Goody the sea turtle has every reason to feel good! That’s because the crippled turtle, who lost her left flipper after getting stuck in a fishing net years ago, finally got a prosthetic flipper that allowed her to swim again.
Watch to learn more of Goody’s story below!
Video credit: Rumble
The prosthetic flipper was Thailand’s first and was the product of a cooperative agreement between Thai environment authorities and a team at Bangkok’s Chulalongkorn University. Reuters news agency reported that the team took about a year to develop the sea turtle prosthesis.
Although this may be the first prosthetic flipper in Thailand, other countries had already developed similar prosthetic flippers in order to help sea turtles in their respective territories. In 2014, Israel fitted a badly injured green sea turtle with a new flipper that took design inspiration from a fighter jet’s wing.
When Goody got injured, she joined other injured turtles in captivity. It was difficult for Goody to swim using only her right flipper but according to Nantarika Chansue, a veterinarian at the rescue center, the new prosthetic has really helped. Incidentally, Chansue helped create Goody’s prosthetic flipper. “You can see the difference,” she said.
“She’s swimming much better and she’s learning to use the two flippers to turn,” Chansue added. “She knows that she can turn right by using that flipper.”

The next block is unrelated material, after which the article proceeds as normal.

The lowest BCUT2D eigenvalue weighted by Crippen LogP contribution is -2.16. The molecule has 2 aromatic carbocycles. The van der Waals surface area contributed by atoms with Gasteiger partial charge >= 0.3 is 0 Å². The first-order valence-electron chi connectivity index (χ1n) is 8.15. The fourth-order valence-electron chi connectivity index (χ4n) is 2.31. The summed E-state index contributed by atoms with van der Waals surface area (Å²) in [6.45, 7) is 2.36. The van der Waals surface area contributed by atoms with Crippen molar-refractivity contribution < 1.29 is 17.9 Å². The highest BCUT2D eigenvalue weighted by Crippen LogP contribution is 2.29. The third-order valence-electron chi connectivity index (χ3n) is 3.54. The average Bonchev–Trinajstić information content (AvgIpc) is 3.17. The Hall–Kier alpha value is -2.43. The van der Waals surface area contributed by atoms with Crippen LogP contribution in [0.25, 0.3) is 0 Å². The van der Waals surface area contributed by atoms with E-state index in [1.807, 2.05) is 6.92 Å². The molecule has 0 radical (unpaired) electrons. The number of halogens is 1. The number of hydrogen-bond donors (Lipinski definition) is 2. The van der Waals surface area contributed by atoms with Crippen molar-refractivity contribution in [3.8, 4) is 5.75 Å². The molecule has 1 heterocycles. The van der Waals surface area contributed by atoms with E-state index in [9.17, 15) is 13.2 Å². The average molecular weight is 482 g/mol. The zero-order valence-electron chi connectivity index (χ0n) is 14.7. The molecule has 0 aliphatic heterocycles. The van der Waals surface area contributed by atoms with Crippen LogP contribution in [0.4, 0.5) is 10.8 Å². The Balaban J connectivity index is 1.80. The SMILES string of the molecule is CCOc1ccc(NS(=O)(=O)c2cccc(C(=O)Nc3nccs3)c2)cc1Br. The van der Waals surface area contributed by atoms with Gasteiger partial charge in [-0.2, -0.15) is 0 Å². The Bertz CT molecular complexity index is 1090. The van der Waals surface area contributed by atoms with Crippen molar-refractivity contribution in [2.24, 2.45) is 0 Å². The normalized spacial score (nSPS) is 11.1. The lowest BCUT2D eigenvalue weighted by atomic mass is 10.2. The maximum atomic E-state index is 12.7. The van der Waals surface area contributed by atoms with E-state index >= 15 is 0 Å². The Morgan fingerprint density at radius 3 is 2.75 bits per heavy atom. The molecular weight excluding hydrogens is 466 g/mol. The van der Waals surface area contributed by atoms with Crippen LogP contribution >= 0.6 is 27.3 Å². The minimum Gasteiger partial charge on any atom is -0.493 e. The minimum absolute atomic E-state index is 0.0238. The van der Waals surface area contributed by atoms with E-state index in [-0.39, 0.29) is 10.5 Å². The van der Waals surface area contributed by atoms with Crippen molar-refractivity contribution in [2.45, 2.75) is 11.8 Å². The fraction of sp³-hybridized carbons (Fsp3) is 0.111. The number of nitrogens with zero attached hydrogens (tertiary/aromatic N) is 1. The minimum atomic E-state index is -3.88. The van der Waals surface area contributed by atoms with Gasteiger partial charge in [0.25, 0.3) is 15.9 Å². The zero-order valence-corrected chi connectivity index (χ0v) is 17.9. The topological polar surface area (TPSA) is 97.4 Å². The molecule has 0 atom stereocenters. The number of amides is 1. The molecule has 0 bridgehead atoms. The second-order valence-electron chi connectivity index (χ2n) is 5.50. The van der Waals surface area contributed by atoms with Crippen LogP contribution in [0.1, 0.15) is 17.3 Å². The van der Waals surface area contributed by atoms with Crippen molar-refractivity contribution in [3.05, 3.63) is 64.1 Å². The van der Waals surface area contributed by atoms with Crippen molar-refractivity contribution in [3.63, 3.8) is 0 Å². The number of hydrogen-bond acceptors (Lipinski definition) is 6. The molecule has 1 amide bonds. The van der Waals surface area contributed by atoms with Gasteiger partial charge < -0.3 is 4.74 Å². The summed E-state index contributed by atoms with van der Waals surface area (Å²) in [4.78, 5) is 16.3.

Olive ridley turtles are a threatened species, meaning that there is a high likelihood that they will become endangered in the near future.
The National Oceanic and Atmospheric Administration say that because the animals frequently get caught in lines, nets, trawls, and other equipment, such fishing gear are significant hazards. Other threats to the species include ocean pollution, boat propellers as well as people who kill adult turtles to harvest their eggs.
Aside from Goody, ten other turtles at the rescue facility have similar injuries so they may benefit from prosthetic flippers.
Chansue clarified that Goody’s new flipper still won’t allow her to return to the wild but it will at least improve her quality of life in captivity.
“We are trying to develop some of the best ones ever created in the world,” she said.
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